• Cognitive deficits
  • Memory loss
  • Visual, auditory, and tactile hallucinations
  • Dissociation (feeling detached from one’s thoughts, feelings, and surroundings)
  • Psychosis
  • Suicidal ideation
  • Overdose
  • Death

It is no exaggeration to note that meth abuse and addiction can be devastating. For example, experts estimate that methamphetamine overdoses may have been responsible for more than 20,000 deaths in 2020 alone.

Key Differences Between Amphetamines & Methamphetamine

As we mention above, amphetamines and methamphetamine are both powerful and dangerous stimulants – but there are several important distinctions between the two.

Here is a quick summary of some key differences between amphetamines and methamphetamine:


  • Amphetamines: The first amphetamine, phenylisopropylamine, was synthesized in 1887 by Lazăr Edeleanu, a Romanian scientist who was working in Germany.
  • Methamphetamine: Nagai Nagayoshi, a Japanese scientist, was the first person to synthesize methamphetamine. This occurred in 1883. In 1919, another Japanese scientist, Akira Ogata, developed the crystalized form of meth that is most common today.

Medical Value

  • Amphetamines: Millions of children, adolescents, and adults take prescription medications that contain amphetamines.
  • Methamphetamine: Only one approved medication contains methamphetamine, and it’s a closely monitored drug that is prescribed sparingly.

Legal Status

  • Amphetamines: They’re legal to purchase, possess, and use many amphetamines with a prescription.
  • Methamphetamine: With the exception of prescription Desoxyn, the sale, possession, and use of methamphetamine is illegal throughout the United States.


  • Amphetamines: Amphetamine use and misuse may involve both legally and illegally produced substances.
  • Methamphetamine: Almost all methamphetamine in the United States is manufactured illegally, often in highly dangerous meth labs.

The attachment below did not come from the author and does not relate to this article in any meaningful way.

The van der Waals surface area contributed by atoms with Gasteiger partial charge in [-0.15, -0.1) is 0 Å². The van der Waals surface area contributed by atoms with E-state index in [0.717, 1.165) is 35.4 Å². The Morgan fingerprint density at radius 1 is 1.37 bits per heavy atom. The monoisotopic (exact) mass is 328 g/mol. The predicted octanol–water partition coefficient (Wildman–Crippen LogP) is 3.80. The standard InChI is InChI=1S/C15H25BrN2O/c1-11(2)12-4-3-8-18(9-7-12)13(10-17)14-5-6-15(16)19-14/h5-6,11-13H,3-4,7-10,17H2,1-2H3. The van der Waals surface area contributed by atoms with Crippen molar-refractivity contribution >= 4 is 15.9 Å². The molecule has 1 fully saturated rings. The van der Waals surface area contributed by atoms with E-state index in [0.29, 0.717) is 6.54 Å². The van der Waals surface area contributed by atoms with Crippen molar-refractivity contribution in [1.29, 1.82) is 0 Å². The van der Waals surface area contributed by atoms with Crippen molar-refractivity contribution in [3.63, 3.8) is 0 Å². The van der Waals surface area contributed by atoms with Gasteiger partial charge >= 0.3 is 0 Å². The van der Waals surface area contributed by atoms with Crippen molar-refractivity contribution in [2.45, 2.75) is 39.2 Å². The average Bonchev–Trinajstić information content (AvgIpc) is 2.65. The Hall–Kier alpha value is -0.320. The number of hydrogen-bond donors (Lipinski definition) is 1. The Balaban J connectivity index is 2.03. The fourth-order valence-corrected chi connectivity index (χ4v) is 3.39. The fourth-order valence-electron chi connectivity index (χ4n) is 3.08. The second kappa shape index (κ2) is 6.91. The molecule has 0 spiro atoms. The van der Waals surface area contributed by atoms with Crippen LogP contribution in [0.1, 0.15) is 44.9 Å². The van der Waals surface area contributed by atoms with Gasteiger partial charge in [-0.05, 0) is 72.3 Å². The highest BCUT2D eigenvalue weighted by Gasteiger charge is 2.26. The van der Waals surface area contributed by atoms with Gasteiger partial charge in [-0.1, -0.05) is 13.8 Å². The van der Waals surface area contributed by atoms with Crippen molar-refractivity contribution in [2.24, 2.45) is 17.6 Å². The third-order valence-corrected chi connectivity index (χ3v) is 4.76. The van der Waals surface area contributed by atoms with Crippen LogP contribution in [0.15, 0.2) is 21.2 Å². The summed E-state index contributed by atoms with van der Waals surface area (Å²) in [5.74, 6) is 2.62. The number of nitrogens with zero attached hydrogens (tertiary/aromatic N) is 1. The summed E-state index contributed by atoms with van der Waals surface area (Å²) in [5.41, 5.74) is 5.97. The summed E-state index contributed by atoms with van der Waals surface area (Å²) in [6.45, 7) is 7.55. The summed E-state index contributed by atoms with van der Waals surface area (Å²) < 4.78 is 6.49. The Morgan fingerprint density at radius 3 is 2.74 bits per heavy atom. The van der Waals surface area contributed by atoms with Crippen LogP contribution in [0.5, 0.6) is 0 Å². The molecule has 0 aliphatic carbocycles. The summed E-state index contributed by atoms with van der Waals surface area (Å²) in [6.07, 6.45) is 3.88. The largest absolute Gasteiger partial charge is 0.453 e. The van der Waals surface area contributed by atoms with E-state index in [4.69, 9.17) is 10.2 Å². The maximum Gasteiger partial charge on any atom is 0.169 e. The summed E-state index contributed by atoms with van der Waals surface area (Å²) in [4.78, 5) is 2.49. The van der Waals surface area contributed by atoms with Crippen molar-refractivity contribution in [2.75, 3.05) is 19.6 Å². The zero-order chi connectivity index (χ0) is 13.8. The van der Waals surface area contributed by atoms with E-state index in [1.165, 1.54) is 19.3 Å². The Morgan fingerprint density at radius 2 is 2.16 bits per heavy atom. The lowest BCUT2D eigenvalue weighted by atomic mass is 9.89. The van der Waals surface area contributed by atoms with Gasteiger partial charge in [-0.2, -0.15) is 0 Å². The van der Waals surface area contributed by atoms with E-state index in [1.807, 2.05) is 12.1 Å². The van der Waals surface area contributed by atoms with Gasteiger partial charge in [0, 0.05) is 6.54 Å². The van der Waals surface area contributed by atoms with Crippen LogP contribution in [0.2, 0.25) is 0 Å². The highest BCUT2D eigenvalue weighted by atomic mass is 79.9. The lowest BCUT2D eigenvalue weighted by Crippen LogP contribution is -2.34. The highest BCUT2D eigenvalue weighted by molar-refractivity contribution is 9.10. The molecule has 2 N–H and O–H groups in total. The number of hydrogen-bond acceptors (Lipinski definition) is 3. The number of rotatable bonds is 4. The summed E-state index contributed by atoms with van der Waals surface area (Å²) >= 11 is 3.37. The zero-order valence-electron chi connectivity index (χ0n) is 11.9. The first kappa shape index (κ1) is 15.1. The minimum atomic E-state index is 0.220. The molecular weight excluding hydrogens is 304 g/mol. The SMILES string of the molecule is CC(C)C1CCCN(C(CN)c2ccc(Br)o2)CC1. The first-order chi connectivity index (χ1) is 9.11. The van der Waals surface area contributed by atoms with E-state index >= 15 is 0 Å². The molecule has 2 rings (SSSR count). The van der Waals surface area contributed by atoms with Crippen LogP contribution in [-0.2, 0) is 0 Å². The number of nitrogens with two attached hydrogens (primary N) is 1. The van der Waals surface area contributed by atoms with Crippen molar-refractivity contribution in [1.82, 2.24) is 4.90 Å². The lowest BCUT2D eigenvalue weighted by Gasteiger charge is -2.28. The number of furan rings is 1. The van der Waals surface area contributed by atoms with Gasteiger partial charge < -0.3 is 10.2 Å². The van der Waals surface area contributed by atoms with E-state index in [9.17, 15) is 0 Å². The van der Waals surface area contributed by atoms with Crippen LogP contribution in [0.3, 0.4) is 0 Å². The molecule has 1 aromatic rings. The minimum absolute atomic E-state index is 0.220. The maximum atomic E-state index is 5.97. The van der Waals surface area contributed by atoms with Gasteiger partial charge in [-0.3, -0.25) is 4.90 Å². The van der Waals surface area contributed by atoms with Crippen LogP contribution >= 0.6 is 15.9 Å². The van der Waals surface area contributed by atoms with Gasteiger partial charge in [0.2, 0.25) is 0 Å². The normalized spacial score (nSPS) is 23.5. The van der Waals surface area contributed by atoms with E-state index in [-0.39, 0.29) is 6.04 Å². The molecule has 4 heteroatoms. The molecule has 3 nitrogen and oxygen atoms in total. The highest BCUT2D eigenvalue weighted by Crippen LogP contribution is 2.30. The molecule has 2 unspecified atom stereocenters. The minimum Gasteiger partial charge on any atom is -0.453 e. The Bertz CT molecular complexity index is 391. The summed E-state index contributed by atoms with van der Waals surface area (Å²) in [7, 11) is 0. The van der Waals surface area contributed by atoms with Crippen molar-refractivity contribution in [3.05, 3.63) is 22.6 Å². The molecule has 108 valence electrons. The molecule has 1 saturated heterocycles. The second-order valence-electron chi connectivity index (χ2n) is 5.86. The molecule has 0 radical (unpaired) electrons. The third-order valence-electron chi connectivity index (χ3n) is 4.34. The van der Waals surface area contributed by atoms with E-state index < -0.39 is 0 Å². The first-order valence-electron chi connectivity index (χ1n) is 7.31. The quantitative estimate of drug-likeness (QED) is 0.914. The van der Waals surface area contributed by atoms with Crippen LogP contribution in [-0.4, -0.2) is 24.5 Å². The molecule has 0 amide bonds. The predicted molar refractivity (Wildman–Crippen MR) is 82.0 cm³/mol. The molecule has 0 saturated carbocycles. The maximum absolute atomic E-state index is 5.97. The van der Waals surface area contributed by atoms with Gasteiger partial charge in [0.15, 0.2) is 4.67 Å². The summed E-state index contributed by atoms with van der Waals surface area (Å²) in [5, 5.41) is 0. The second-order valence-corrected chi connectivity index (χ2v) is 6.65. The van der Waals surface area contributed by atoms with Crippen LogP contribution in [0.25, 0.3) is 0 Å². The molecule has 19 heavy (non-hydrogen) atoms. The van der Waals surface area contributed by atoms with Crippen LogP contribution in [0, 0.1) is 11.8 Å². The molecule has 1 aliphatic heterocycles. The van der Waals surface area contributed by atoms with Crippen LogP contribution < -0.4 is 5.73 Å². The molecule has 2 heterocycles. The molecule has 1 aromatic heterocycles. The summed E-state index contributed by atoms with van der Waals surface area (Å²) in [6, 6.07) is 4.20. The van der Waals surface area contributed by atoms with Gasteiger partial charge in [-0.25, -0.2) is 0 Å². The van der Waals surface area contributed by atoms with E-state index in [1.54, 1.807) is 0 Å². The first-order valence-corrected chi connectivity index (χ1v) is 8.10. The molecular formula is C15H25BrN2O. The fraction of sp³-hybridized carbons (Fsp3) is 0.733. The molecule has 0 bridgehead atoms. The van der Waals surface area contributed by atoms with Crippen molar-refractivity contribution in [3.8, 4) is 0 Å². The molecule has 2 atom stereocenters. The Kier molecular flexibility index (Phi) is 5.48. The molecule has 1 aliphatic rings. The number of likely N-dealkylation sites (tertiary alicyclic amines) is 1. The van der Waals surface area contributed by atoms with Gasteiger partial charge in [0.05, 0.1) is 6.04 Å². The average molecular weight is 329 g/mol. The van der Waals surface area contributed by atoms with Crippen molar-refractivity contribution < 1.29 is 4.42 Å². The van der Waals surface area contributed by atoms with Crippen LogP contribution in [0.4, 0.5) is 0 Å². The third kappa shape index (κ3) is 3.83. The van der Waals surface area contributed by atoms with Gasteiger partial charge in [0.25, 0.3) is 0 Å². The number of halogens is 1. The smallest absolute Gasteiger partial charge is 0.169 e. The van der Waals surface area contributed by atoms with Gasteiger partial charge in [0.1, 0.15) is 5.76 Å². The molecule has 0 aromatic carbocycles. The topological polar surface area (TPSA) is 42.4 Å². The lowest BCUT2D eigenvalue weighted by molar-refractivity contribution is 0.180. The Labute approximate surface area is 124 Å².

• Amphetamines: People who take prescription amphetamines as directed by their physician can experience improved health and better quality of life with minimal side effects.
  • Methamphetamine: Methamphetamine use always carries severe risks – that’s why prescriptions are rare. Using methamphetamine exposes people to significant physical and psychological harm.

Amphetamine and Methamphetamine Use Disorder

  • Both amphetamines and methamphetamine are addictive. But methamphetamine use disorder addiction typically develops more quickly than amphetamine use disorder.
  • A 2009 study in the Journal of Biological Chemistry reported that methamphetamine has a more powerful effect on dopamine transporters than amphetamines do, which leads to the release of a greater amount of dopamine in the central nervous system.
  • According to the researchers who conducted this study, methamphetamine’s impact on dopamine transmitters may explain why methamphetamine misuse causes a more intense sense of euphoria and poses a higher risk for disordered than amphetamines do.


  • Amphetamines: According to the National Institute on Drug Abuse (NIDA), in 2021 about 3.7 million Americans misuse prescription stimulants. According to the National Institute on Drug Abuse (NIDA), about 3.7 million people age 12 and older misused a prescription stimulant in 2020. In the same year, about 1.5 million people in this age group reported the disordered use of prescription stimulants.
  • Methamphetamine: NIDA’s data also indicated that about 2.5 million people age 12 and older used methamphetamine at least once in 2020, and about 1.6 million people were had methamphetamine use disorder.

Summary: Amphetamines Have Important Uses, But Present Real Risks

Amphetamines do have important medical uses. Prescription amphetamines help people with attention disorders and people with sleep disorders like narcolepsy. Millions of people take over-the-counter medication containing amphetamines for weight loss. However, the consequences of chronic amphetamine use are serious, and the consequences of chronic methamphetamine use and methamphetamine use disorder can be devastating. Health problems can become life-threatening, and the psychological consequences – such as paranoia, hallucinations, and delusions – can lead to risky behavior.

That’s why it’s important for anyone who uses prescription amphetamines to follow doctor’s orders carefully, and avoid the temptation of misuse, which can quickly escalate to disordered used and a wide range of negative physical, psychological, emotional, and behavioral consequences.

The materials provided on the Pinnacle Blog are for information and educational purposes only. No behavioral health or any other professional services are provided through the Blog and the information obtained through the Blog is not a substitute for consultation with a qualified health professional. If you are in need of medical or behavioral health treatment, please contact a qualified health professional directly, and if you are in need of emergency help, please go to your nearest emergency room or dial 911.